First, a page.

Kakadu National Park - A must read for visitors

As we head into to drier and cooler months in Northern Australia, the Territory will see an influx of adventurers, travellers, and visitors to the wonderful Kakadu National Park.

Described as a “living cultural landscape” Kakadu is situated to the south of Darwin and easily accessible in the touring season, but I’m sure it is a wonderful part of Australia that needs little introduction.

On our trip to the Western Deserts last year I spent a short period in Alice Springs and stumbled across a wonderful book titled “Gagudjuman” by Bill Neidjie, published by JB Books Australia in 2005.

Big Bill, or Kakadu Man as he was known, was a driving force in a decision to lease his people’s traditional lands, Kakadu, to the Australian Government so it could be managed as a wilderness area and resource to be shared by all Australians.

After establishing Kakadu as a National Park in 1979, Bill, who was the last surviving speaker of the Gaagudju language, returned to live and work in his homeland where he passed away in 2002. Today Kakadu continues to be governed by a board with a majority of indigenous Australians

This small book is beautifully presented in hardcover and has some splendid photographs reproduced within its covers, but importantly, it contains the words of Bill Neidjie where he writes,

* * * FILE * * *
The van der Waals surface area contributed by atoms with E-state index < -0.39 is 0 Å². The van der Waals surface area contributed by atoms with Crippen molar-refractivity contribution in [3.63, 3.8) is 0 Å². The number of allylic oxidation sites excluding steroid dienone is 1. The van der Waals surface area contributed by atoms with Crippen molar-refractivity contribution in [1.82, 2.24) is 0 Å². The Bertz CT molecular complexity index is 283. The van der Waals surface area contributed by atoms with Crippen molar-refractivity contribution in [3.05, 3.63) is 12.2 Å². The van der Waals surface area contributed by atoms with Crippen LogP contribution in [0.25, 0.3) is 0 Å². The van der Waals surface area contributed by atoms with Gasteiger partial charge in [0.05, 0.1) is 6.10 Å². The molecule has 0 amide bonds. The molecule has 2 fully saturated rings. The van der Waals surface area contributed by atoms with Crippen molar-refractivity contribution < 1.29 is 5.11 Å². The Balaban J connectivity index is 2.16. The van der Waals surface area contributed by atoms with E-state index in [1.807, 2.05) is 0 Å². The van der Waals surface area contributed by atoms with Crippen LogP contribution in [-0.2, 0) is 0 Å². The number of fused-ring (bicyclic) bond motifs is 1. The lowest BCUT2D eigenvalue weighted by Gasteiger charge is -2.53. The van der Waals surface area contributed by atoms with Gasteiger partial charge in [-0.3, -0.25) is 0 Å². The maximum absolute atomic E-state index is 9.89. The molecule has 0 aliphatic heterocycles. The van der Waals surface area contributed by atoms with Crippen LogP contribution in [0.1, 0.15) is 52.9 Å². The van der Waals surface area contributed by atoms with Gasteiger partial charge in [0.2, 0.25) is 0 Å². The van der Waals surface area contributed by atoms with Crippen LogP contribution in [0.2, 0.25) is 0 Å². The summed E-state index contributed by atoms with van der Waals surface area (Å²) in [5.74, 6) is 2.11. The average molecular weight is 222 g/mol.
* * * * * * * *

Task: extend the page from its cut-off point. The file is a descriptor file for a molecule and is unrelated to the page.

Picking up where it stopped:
“I give you this story”

I have read it through many times and I feel visitors to Kakadu will greatly enhance their experience of the area by reading the words of Bill, his story, prior to visiting.

You can find more details here…

Gagudjuman, by Bill Neidjie

Cheers, Baz - The Landy
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Reply By: Steve in Kakadu - Tuesday, Apr 28, 2015 at 22:26

Tuesday, Apr 28, 2015 at 22:26
G/Day Landy I have a signed copy from old man, that old man was my grandfather ( skin way ) and I see his son Jonathan often.

In fact Jonathan is the deputy chair on the board to which there are 9 representatives from the different clan groups.

I new old man from when I was a kid back in the 70's, he allowed me to get married on top of Ubirr in 2000, he couldn't walk back then so he didn't make it to the wedding but he met us at the boarder store and we had a chat just before we tied the knot.

His stories still linger through the Ubirr art site and so does his memory.
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Follow Up By: The Landy - Tuesday, Apr 28, 2015 at 22:49

Tuesday, Apr 28, 2015 at 22:49
Hey Steve

You would be a lucky person to have known such a wise man, a leader of men, and to have grown up with him around.

I read his words regularly, every time I learn something new, a better insight!

Cheers, Baz
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